Jeff Hannon retired from the U.S. Army as a colonel with more than 34 years of enlisted and commissioned service. While in the Army, Jeff served in a wide array of assignments, ranging from assistant professor at the National War College to a strategic advisor in the Office of the Under Secretary of Defense for Policy to the second-in-command of a 450-soldier reconnaissance squadron. Other notable positions include a tour as the Chief for the U.S. Army’s Strategy Division, serving as the senior plans advisor for the Iraqi Baghdad Operational Command, and writing speeches and formulating strategies for the Chief of Staff of the U.S. Army. Jeff’s overseas tours include Korea, Panama, Germany, Bosnia, Egypt, Kuwait, Iraq, and Afghanistan.
Jeff earned B.A.s in History and Political Science from Mercer University, an M.A. in Operational Planning from the U.S. Army’s School for Advanced Military Studies, and an M.A. in Strategic Security Studies from The National Defense University. His education also includes fellowships with the Massachusetts Institute of Technology’s Seminar XXI program and College of International Security Affairs.
He is now a student in the University of Georgia’s political science and international affairs doctoral program. Jeff’s research interests encompass foreign policy and national security decision making, researching the effects of signaling and risk perception on interactions among states, and cognitive approaches to understanding international relations.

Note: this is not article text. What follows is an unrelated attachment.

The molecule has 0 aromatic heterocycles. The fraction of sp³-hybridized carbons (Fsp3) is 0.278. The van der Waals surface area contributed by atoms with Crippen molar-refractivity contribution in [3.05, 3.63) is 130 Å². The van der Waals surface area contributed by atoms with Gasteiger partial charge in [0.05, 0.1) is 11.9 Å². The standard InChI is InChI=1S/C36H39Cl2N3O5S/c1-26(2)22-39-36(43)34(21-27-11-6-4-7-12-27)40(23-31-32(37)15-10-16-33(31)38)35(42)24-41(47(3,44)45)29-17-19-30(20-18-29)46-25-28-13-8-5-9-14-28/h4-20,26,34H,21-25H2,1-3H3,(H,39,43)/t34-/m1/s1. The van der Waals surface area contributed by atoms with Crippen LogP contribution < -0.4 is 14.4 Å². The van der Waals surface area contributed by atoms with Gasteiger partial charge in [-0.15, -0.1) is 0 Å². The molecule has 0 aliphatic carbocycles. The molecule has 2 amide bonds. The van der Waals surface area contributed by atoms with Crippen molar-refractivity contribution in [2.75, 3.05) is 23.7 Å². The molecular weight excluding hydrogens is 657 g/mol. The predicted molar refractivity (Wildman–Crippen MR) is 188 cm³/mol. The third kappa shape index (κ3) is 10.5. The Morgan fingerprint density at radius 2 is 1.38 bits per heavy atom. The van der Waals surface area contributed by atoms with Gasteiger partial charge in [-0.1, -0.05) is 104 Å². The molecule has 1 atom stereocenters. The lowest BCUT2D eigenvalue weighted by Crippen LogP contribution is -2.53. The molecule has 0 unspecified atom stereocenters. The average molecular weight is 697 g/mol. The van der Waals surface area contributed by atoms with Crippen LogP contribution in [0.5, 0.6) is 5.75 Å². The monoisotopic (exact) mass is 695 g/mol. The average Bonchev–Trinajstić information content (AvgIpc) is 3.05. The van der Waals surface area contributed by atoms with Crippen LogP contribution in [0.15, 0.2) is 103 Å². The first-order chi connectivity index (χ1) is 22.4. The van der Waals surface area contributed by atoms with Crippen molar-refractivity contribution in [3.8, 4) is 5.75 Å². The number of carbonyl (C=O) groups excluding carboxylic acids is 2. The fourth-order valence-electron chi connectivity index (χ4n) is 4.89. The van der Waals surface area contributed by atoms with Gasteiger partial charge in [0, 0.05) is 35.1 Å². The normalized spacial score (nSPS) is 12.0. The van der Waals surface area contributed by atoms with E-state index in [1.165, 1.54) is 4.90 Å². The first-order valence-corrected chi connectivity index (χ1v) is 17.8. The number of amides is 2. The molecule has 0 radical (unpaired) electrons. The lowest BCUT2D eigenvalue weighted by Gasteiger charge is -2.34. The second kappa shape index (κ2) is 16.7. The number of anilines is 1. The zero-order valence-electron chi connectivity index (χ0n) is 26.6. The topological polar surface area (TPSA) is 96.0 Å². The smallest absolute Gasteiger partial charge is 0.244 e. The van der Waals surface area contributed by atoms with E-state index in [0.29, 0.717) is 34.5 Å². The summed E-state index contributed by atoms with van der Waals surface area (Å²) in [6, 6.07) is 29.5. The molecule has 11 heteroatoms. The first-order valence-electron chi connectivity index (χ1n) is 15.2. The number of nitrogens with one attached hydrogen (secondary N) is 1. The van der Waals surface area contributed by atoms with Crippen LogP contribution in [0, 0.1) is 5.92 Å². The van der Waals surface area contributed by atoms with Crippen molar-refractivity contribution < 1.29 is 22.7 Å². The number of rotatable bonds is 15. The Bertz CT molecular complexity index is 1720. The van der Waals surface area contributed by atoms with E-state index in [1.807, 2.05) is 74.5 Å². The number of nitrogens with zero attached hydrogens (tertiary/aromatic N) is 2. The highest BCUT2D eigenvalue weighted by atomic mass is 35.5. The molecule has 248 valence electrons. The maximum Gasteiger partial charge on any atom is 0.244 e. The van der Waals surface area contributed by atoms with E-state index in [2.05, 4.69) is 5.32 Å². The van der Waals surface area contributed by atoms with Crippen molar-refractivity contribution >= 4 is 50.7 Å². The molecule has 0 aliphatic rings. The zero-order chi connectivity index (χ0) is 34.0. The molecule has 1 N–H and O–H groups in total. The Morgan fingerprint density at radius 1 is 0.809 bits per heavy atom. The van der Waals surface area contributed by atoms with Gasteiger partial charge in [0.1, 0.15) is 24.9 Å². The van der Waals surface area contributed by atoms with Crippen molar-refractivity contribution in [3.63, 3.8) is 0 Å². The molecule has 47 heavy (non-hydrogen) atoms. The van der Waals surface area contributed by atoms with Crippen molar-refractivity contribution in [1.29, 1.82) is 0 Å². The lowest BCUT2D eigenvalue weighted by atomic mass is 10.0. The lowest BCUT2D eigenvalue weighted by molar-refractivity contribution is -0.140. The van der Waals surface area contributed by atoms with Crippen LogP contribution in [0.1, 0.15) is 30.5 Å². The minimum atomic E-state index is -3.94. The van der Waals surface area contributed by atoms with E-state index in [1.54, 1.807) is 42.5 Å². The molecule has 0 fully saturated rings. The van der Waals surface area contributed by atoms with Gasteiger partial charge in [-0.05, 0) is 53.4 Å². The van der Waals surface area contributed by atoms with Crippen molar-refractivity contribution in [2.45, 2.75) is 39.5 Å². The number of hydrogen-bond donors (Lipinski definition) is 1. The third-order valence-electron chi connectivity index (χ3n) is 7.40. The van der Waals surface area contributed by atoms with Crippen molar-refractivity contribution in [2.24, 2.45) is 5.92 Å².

Outside of the classroom, Jeff enjoys running and working out, making cocktails and cooking, traveling, and refurbishing the home he shares with his wife, Katherine, who is a psychotherapist. Jeff and Katherine have a daughter and four sons.
foreign policy decision making, national security decision making, strategy formulation and implementation, deterrence, inter- and intra-state conflict, terrorism, insurgency, political violence, forecasting, signaling theory, prospect theory, political psychology, cognitive psychology, neuroscience, evolutionary psychology, qualitative methods, quantitative methods, experimental methods, and wargaming